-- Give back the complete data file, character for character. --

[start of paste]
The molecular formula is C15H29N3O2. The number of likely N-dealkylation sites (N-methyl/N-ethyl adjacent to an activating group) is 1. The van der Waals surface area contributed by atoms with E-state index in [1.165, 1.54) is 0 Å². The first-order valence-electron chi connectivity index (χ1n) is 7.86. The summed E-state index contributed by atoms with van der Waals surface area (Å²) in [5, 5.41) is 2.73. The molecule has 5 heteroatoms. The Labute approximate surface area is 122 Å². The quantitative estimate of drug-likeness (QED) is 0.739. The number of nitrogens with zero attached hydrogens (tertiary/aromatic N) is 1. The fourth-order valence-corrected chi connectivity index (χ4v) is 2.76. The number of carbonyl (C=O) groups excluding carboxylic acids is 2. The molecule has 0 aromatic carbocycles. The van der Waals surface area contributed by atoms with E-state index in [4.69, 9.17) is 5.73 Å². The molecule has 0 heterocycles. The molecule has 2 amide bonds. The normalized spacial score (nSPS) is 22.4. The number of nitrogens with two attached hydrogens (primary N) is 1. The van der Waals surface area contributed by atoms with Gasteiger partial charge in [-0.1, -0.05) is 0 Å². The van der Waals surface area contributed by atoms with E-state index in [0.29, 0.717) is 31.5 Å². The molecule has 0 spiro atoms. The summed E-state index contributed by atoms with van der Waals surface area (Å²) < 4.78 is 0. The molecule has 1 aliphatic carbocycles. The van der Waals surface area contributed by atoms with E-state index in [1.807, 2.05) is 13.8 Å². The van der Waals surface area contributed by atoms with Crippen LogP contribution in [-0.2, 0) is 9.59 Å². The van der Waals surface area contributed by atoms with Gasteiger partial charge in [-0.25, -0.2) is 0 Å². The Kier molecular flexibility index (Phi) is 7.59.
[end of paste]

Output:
The molecular formula is C15H29N3O2. The number of likely N-dealkylation sites (N-methyl/N-ethyl adjacent to an activating group) is 1. The van der Waals surface area contributed by atoms with E-state index in [1.165, 1.54) is 0 Å². The first-order valence-electron chi connectivity index (χ1n) is 7.86. The summed E-state index contributed by atoms with van der Waals surface area (Å²) in [5, 5.41) is 2.73. The molecule has 5 heteroatoms. The Labute approximate surface area is 122 Å². The quantitative estimate of drug-likeness (QED) is 0.739. The number of nitrogens with zero attached hydrogens (tertiary/aromatic N) is 1. The fourth-order valence-corrected chi connectivity index (χ4v) is 2.76. The number of carbonyl (C=O) groups excluding carboxylic acids is 2. The molecule has 0 aromatic carbocycles. The van der Waals surface area contributed by atoms with E-state index in [4.69, 9.17) is 5.73 Å². The molecule has 0 heterocycles. The molecule has 2 amide bonds. The normalized spacial score (nSPS) is 22.4. The number of nitrogens with two attached hydrogens (primary N) is 1. The van der Waals surface area contributed by atoms with Gasteiger partial charge in [-0.1, -0.05) is 0 Å². The van der Waals surface area contributed by atoms with E-state index in [0.29, 0.717) is 31.5 Å². The molecule has 0 spiro atoms. The summed E-state index contributed by atoms with van der Waals surface area (Å²) < 4.78 is 0. The molecule has 1 aliphatic carbocycles. The van der Waals surface area contributed by atoms with E-state index in [1.807, 2.05) is 13.8 Å². The van der Waals surface area contributed by atoms with Crippen LogP contribution in [-0.2, 0) is 9.59 Å². The van der Waals surface area contributed by atoms with Gasteiger partial charge in [-0.25, -0.2) is 0 Å². The Kier molecular flexibility index (Phi) is 7.59.